Sunday, 19 February 2012

Stoicism, Gnosticism, and Spirituality

It has been a while since I have shared any thoughts, almost 2 months exactly. However, as I drove home this evening I was having a bit of a droopy mood, which was kind of odd because I heard a rather invigorating and compelling sermon that makes one think about one's true allegiances. Which got me thinking about my emotions. I'm a man who historically has struggled to understand my own emotions. I have come a long way in this, but I still bear some of the burden of my past being raised in a culture that highly values stoicism. This eventually led me to thinking about the different parts of a human being. In the Bible and North American culture(though subculturally and across cultures the distinctions sometimes are blurred or not recognized at all) we generally categorize the human into 4 parts that interact in various ways, the body, the mind, the soul, and the emotions.

I got to thinking about these distinctions and what it means to be spiritual. What does it mean to be fleshly? Paul, in 1 Corinthians 3:1 says, "But I, brothers could not address you as spiritual people, but as people of the flesh, as infants in Christ."(ESV) This is somewhat dangerous territory as the Gnostics show is historically. The temptation is to conclude that everything of the flesh is evil and only things that are spiritual are right and just and holy. This led to heresies concerning the nature of Christ on earth. So what was the gnostics' mistake? Well, its really one of degree. They took something to its extreme end. Well, if these fleshly things are bad, then all flesh must be bad right? Therefore we should have nothing to do with the flesh. And we still have many of those kinds of thoughts in North American culture.

But things of the flesh are not always in conflict with things of the spirit. Is our desire for companionship and fellowship a fleshly desire or a spiritual desire? Its both. The problem comes when they are in conflict. We can't always have agreement between the mind, the spirit, the emotions, and the body. So what does it mean to be spiritual? It means to choose the spirit above the other aspects of ourselves when they are in conflict. When the body tells you to gawk at the girl across the room, but your spirit tells you it is sin you have two choices. You can be fleshly by gawking, or spiritual by not gawking. Whichever of the two is the impetus for your decisions is what you are. For Stoics, the idea of emotions is like the gnostic idea of the flesh. It is to be avoided at all costs. If a person makes all their decisions based on emotions, we would call them an emotional being. And I myself often find my emotions in conflict with other parts of myself, especially my mind and spirit. But not always.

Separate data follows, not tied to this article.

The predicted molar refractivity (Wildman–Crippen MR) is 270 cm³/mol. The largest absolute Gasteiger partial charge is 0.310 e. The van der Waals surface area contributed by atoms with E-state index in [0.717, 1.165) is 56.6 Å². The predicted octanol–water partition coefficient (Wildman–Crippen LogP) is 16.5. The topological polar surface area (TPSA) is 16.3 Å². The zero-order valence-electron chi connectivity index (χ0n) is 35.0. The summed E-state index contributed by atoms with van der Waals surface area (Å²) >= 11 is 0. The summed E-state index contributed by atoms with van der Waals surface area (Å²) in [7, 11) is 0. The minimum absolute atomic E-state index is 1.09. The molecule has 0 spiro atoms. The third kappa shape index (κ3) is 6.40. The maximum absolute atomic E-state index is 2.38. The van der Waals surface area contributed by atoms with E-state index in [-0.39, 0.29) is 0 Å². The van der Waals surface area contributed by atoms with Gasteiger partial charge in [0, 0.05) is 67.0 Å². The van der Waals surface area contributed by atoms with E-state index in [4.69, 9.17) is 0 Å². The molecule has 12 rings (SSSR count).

We have some pretty deep roots in North American culture concerning both gnosticism and stoicism. We highly elevate the mind and the spirit, even within Christendom, and consider emotions and flesh to be evil. Though I might still even say that I would consider the mind and spirit to be more motivating factors for my decisions, to consider the emotions and flesh to be evil is wrong-headed and sometimes dangerous. Here is my problem with it all. If you consider the emotions and flesh evil, what do you do when your whole being is in accord with something? What if something that you decide or are considering or experiencing resonates with all of you mind, spirit, body, and emotions? If emotions and the flesh are evil a priori, then you would likely choose against it just because of their involvement in it. Now I don't think anyone holds to this particular extreme of decision making, but I want to use it to highlight our general misconceptions about everything God has given us as humans. He has made us in the flesh, with a mind, with a spirit, and with emotions.

So a spiritual man is someone who considers the spirit to be the top priority. An emotional man considers the emotions the top priority. A fleshly man think first of the body. And a logical man(though this is not exactly accurate for logic is only one mode of thought, but is usually used generically to refer to things of the mind) considers the mind to be the highest. So ask yourself, are you spiritual?

For His Glorious Name,

1 comment:

  1. Yeah, I think the distinction between body and flesh is important, as Jesus had a body, and enjoyed many things, but was not fleshly. It is important to remember that sin can corrupt every area of life (I end up having to do quite a bit of taking thoughts captive, after all, that verse says "every" and I think for me especially it's an accurate term.) God knows the heart of man. And indeed, so much of life hinges on motives. Throughout history there have been many instances of God condoning or condemning an act (the same act) based on motive. Consider even the different accounts of men offering sacrifice to God. So to be motivated by God's spirit, by His will and for His glory, yes, that is the highest motivation of all.